Don’t worry, eating your own dog food is a metaphor here and shouldn’t be taken literally – Jennifer Gonzalez has borrowed it from software developers and uses it to suggest that we do our own teaching assignments ourselves before giving them to students. She lists several advantages of it: for example, we will have more realistic expectations, improve our instructions and generally improve the tasks. Sometimes it’s hard to remember what it was like to be a beginner!
Here is an inspiring post by Alastair Lane about writing ‘gamebooks’, or ‘choose your own adventure’ stories for language learners. Much as I love reading, I have never been a fan of those books: I just want to focus on one storyline and one world that the author has created for me. On the other hand, these books are a great opportunity for narrow input and revision, and they can be incredibly motivational provided they are written well and use elements of gamification. And, judging by the post, Alastair’s and his co-authors’ books are definitely worth checking out!
P.S. I’ve already linked to an article about QR codes to make adventure stories in the classroom; ‘A hero’s journey’ describes the power of narratives for learning. If you’re interested in the process of creating graded readers, check ‘Up a level, down a level’.
Do you know why we love writing our own activities even when there’s no time for lesson planning? I’ve found the answer on The Teacher Habits by Paul Murphy: when we write our own materials, we tend to overestimate their value, just like people who buy furniture from IKEA like it more because they had to build it themselves. Paul calls this ‘the IKEA effect’, which apparently is a psychological term denoting a type of cognitive bias. We love the fruit of our labour, so to say – even if the quality of published materials (or the activities in the teacher’s book) is better.
This explains a lot… Do you agree?
P.S. I’ve written about this blog before: for example, have a look at Mystery trash for the end-of-lesson routine or How can teachers be like cats? Great advice for teachers of any subject.
This article is about creating online learning activities, but parts of it can be easily applied to any materials creation and, in fact, all kinds of task-setting in a lesson. How do you make sure that your learners don’t focus on finishing faster, but take the slow path and achieve more learning? John Allan, the author of the article, suggests ten solutions, from limiting easy question types like True/False to making questions that are impossible to answer without listening or reading the input again. Seems common sense, but it’s also something we tend to forget about 🙂
Now, this is what I call graphic organisers! If you’re looking for a fun writing activity for younger learners (I would say up to 13 years old, but I could see myself adapting some of these to an adult classroom), go no further – seriously, Make Beliefs Comix are amazing. There are sections on Science, Friendship, Holidays and a separate category on ESOL with teaching advice and videos. Even better, the characters are very diverse, not just ethnically, and there are prompts that could encourage discussions about bullying or the news. And the best part is that you are allowed to download and use any of the printables in the classroom or at home free of charge, no strings attached.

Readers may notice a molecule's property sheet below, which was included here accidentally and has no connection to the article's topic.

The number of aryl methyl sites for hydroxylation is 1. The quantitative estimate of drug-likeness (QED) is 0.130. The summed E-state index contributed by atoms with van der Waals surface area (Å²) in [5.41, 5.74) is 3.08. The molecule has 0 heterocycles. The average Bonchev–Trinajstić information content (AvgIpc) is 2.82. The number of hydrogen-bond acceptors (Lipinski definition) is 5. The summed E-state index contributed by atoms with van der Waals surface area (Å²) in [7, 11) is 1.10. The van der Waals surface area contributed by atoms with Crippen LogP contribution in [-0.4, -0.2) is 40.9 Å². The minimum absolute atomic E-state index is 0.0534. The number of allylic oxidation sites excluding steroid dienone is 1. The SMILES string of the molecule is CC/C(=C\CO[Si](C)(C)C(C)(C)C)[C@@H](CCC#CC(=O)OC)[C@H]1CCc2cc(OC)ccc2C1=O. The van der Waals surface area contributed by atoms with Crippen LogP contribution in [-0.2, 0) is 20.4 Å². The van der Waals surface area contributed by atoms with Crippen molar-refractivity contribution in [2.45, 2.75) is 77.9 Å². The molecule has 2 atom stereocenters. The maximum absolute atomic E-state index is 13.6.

So, which one are you going to use this week? 🙂
Here’s a great collection of quotes from Mensa for Kids which ticks quite a lot of boxes: the development of critical thinking, reading, speaking and language practice, working at stations, source of inspiration (and a great timesaver for teachers). It is in fact a lesson plan based on 65 quotes with discussion questions, followed by a slew of alternative ideas about how to use quotes, e.g. origami, bracket challenge and of course yoda-cizing. Don’t forget to check the extra links at the end – absolute gold.
Recently, I’ve been thinking a lot about making progress. How do we know we’re getting somewhere – in the classroom, at work, in our professional and personal development? Much as I’d like to give you a comprehensive treatment of the topic in one huge and clever post, I can only move one step at a time. If you’d like to join me on this short trip, over the next 10 days I’ll be sharing the best articles and posts I’ve found that look at the issue from different angles. Let’s read and think together!
And the first installment in the series is The SMART Goals Evaluationator from none other than Duncan Foord and Daniel Barber. They suggest using a simple graphic organiser to encourage learners to set SMART goals – a coaching tool adapted to the classroom. Looks deceptively simple, but you would need to do a bit of learner training to make it work. What do you think?